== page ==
House of Commons Hansard #115 of the 41st Parliament, 1st Session. (The original version is on Parliament's site.) The word of the day was budget.

Topics

National Defence
Oral Questions

2:30 p.m.

Liberal

Bob Rae Toronto Centre, ON

Mr. Speaker, let us understand what the conclusions of the Auditor General were. In paragraph 2.76 he says that the replacement aircraft were not accounted for, upgrades were not accounted for, cost of weapons were not accounted for, the true cost of annual maintenance was not accounted for. In paragraphs 2.80 and 2.81 he says that the National Defence did not exercise due diligence, which National Defence objected to and which it would appear still objects to, with respect to the findings of the Auditor General.

You are now creating a new process. How can Canadians trust the integrity of the process when your own deputies and your own departments are not following--

National Defence
Oral Questions

2:30 p.m.

Conservative

The Speaker Andrew Scheer

Order, please. I would remind the hon. member for Toronto Centre to address his questions through the Chair.

The right hon. Prime Minister.

National Defence
Oral Questions

2:30 p.m.

Calgary Southwest
Alberta

Conservative

Stephen Harper Prime Minister

Once again, Mr. Speaker, the Auditor General made some very clear findings with regard to this matter. He took submissions on this matter from the various departments involved. The Auditor General issued his report. The government and the departments in question have accepted the conclusions of that report. We have been very clear, in some detail, how we are moving forward on that.

We will ensure that the Canadian air force has the best equipment available and that our aviation industry continues to participate in the development of world-class aircraft.

National Defence
Oral Questions

2:30 p.m.

Liberal

Bob Rae Toronto Centre, ON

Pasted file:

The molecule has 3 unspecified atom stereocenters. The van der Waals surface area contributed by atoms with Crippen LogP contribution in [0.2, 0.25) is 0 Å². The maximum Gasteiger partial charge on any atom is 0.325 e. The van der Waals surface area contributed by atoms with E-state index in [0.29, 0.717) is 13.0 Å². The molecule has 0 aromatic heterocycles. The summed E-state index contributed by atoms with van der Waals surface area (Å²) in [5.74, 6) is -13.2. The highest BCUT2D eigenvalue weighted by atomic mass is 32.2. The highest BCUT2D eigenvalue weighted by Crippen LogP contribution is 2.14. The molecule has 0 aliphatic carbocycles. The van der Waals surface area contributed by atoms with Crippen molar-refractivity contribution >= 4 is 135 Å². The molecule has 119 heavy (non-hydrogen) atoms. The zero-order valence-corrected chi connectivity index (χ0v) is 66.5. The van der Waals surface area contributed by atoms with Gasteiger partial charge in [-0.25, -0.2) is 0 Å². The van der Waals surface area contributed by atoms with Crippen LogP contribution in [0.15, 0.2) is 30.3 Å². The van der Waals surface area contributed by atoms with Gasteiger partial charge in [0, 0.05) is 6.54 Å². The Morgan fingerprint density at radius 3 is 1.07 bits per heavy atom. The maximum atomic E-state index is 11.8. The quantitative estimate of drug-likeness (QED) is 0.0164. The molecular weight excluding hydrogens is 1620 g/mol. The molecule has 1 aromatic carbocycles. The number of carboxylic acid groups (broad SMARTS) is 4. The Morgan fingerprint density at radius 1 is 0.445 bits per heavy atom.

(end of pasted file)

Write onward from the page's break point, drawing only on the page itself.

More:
Mr. Speaker, perhaps the Prime Minister can tell us quite simply whether the government accepts the Auditor General's findings.

Who, in the government, will take responsibility for the fact that the Canadian public and Parliament were misled by their own government? It is the Prime Minister's government that is refusing to take any responsibility whatsoever for the problems that have been so clearly described by the Auditor General.

Who, across the way, is truly responsible?

National Defence
Oral Questions

2:30 p.m.

Calgary Southwest
Alberta

Conservative

Stephen Harper Prime Minister

Mr. Speaker, as we know, the Auditor General called into question some of the Department of National Defence's numbers, and this government has made a commitment to re-examine these issues, establish the facts and share the results of this review with Parliament. That is what we are going to do, as promised.

Ministerial Expenditures
Oral Questions

2:30 p.m.

NDP

Alexandre Boulerice Rosemont—La Petite-Patrie, QC

Mr. Speaker, the princely lifestyle of Conservative ministers is shocking and in sharp contrast to the savage cuts to the public service.

While cuts are being made to food safety, air safety and old age security, the Conservatives are spending hundreds of thousands of dollars to keep their limo drivers on standby. The minister responsible for the G8 slush fund even kept his driver on standby for 360 days.

Has the Conservative aristocracy decided to take full advantage of their perks at taxpayers' expense because it realizes that this will be its last term of office? When will the Conservatives put a stop to their brazen wastefulness?

Ministerial Expenditures
Oral Questions

2:30 p.m.

Parry Sound—Muskoka
Ontario

Conservative

Tony Clement President of the Treasury Board and Minister for the Federal Economic Development Initiative for Northern Ontario

Mr. Speaker, as I already said, we are constantly looking for ways to manage government at a reasonable cost to taxpayers. We are studying this matter, as I already mentioned.

Nevertheless, the salaries and overtime of drivers, who are public servants, are based on collective agreements negotiated with the unions. I imagine that the NDP supports this principle.

Ministerial Expenditures
Oral Questions

2:30 p.m.

NDP

Alexandre Boulerice Rosemont—La Petite-Patrie, QC

Mr. Speaker, only a Conservative minister would be happy about wasting just a little bit less of taxpayers' money than the Liberals did. It is almost as though the members opposite are holding a contest where the winner is the one that wastes the most money.